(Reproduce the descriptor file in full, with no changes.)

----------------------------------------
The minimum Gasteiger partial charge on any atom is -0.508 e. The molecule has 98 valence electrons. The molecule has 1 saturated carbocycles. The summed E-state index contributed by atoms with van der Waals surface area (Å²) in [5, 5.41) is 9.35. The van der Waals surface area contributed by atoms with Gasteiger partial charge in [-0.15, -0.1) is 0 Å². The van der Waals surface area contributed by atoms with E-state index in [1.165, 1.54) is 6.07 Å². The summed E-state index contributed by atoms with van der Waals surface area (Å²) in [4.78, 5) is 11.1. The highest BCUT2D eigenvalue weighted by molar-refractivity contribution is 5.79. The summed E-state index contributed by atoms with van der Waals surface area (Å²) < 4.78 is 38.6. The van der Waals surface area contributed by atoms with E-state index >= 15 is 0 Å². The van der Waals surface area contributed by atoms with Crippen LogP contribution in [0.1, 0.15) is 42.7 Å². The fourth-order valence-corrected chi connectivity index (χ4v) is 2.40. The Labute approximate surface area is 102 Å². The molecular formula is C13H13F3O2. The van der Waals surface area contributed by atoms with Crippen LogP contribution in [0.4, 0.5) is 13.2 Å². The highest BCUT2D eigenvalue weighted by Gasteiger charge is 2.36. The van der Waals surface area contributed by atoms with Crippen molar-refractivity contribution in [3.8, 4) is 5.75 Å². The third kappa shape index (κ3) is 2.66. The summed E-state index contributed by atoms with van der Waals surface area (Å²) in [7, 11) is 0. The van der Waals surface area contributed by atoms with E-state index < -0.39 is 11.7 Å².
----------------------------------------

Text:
The minimum Gasteiger partial charge on any atom is -0.508 e. The molecule has 98 valence electrons. The molecule has 1 saturated carbocycles. The summed E-state index contributed by atoms with van der Waals surface area (Å²) in [5, 5.41) is 9.35. The van der Waals surface area contributed by atoms with Gasteiger partial charge in [-0.15, -0.1) is 0 Å². The van der Waals surface area contributed by atoms with E-state index in [1.165, 1.54) is 6.07 Å². The summed E-state index contributed by atoms with van der Waals surface area (Å²) in [4.78, 5) is 11.1. The highest BCUT2D eigenvalue weighted by molar-refractivity contribution is 5.79. The summed E-state index contributed by atoms with van der Waals surface area (Å²) < 4.78 is 38.6. The van der Waals surface area contributed by atoms with E-state index >= 15 is 0 Å². The van der Waals surface area contributed by atoms with Crippen LogP contribution in [0.1, 0.15) is 42.7 Å². The fourth-order valence-corrected chi connectivity index (χ4v) is 2.40. The Labute approximate surface area is 102 Å². The molecular formula is C13H13F3O2. The van der Waals surface area contributed by atoms with Crippen LogP contribution in [0.4, 0.5) is 13.2 Å². The highest BCUT2D eigenvalue weighted by Gasteiger charge is 2.36. The van der Waals surface area contributed by atoms with Crippen molar-refractivity contribution in [3.8, 4) is 5.75 Å². The third kappa shape index (κ3) is 2.66. The summed E-state index contributed by atoms with van der Waals surface area (Å²) in [7, 11) is 0. The van der Waals surface area contributed by atoms with E-state index < -0.39 is 11.7 Å².